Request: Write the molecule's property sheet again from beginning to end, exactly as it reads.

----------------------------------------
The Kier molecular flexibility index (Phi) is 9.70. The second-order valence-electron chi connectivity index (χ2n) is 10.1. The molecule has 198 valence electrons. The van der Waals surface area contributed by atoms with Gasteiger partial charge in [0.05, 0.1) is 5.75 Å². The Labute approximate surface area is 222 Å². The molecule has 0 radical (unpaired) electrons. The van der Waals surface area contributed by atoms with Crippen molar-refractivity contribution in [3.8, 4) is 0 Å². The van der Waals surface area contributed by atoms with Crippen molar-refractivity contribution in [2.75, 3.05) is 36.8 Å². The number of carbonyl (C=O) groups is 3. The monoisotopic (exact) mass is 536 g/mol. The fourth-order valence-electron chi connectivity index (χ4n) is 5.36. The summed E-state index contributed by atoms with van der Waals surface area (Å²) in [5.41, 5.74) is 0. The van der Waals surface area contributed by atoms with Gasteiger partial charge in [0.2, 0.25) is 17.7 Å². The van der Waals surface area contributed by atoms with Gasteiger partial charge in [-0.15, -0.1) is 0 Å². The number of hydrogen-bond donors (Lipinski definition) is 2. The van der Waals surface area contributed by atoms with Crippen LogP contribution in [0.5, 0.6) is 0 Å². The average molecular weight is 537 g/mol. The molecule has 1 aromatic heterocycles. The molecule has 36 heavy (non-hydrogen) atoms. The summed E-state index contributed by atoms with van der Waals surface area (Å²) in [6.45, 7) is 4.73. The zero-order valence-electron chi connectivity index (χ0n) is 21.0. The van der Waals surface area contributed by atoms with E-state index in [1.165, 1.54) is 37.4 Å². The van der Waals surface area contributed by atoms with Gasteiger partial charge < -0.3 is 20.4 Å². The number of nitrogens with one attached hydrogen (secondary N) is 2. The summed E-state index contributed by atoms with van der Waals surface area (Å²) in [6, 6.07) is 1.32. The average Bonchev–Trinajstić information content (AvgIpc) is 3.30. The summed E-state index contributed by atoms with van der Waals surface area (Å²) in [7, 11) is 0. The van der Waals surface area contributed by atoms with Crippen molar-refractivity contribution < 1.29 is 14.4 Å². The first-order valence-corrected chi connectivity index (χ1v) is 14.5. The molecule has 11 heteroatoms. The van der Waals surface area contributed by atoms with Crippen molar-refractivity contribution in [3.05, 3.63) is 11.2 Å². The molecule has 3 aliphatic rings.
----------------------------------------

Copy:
The Kier molecular flexibility index (Phi) is 9.70. The second-order valence-electron chi connectivity index (χ2n) is 10.1. The molecule has 198 valence electrons. The van der Waals surface area contributed by atoms with Gasteiger partial charge in [0.05, 0.1) is 5.75 Å². The Labute approximate surface area is 222 Å². The molecule has 0 radical (unpaired) electrons. The van der Waals surface area contributed by atoms with Crippen molar-refractivity contribution in [3.8, 4) is 0 Å². The van der Waals surface area contributed by atoms with Crippen molar-refractivity contribution in [2.75, 3.05) is 36.8 Å². The number of carbonyl (C=O) groups is 3. The monoisotopic (exact) mass is 536 g/mol. The fourth-order valence-electron chi connectivity index (χ4n) is 5.36. The summed E-state index contributed by atoms with van der Waals surface area (Å²) in [5.41, 5.74) is 0. The van der Waals surface area contributed by atoms with Gasteiger partial charge in [0.2, 0.25) is 17.7 Å². The van der Waals surface area contributed by atoms with Gasteiger partial charge in [-0.15, -0.1) is 0 Å². The number of hydrogen-bond donors (Lipinski definition) is 2. The van der Waals surface area contributed by atoms with Crippen LogP contribution in [0.5, 0.6) is 0 Å². The average molecular weight is 537 g/mol. The molecule has 1 aromatic heterocycles. The molecule has 36 heavy (non-hydrogen) atoms. The summed E-state index contributed by atoms with van der Waals surface area (Å²) in [6.45, 7) is 4.73. The zero-order valence-electron chi connectivity index (χ0n) is 21.0. The van der Waals surface area contributed by atoms with E-state index in [1.165, 1.54) is 37.4 Å². The van der Waals surface area contributed by atoms with Gasteiger partial charge < -0.3 is 20.4 Å². The number of nitrogens with one attached hydrogen (secondary N) is 2. The summed E-state index contributed by atoms with van der Waals surface area (Å²) in [6, 6.07) is 1.32. The average Bonchev–Trinajstić information content (AvgIpc) is 3.30. The summed E-state index contributed by atoms with van der Waals surface area (Å²) in [7, 11) is 0. The van der Waals surface area contributed by atoms with Crippen molar-refractivity contribution < 1.29 is 14.4 Å². The first-order valence-corrected chi connectivity index (χ1v) is 14.5. The molecule has 11 heteroatoms. The van der Waals surface area contributed by atoms with Crippen molar-refractivity contribution in [3.05, 3.63) is 11.2 Å². The molecule has 3 aliphatic rings.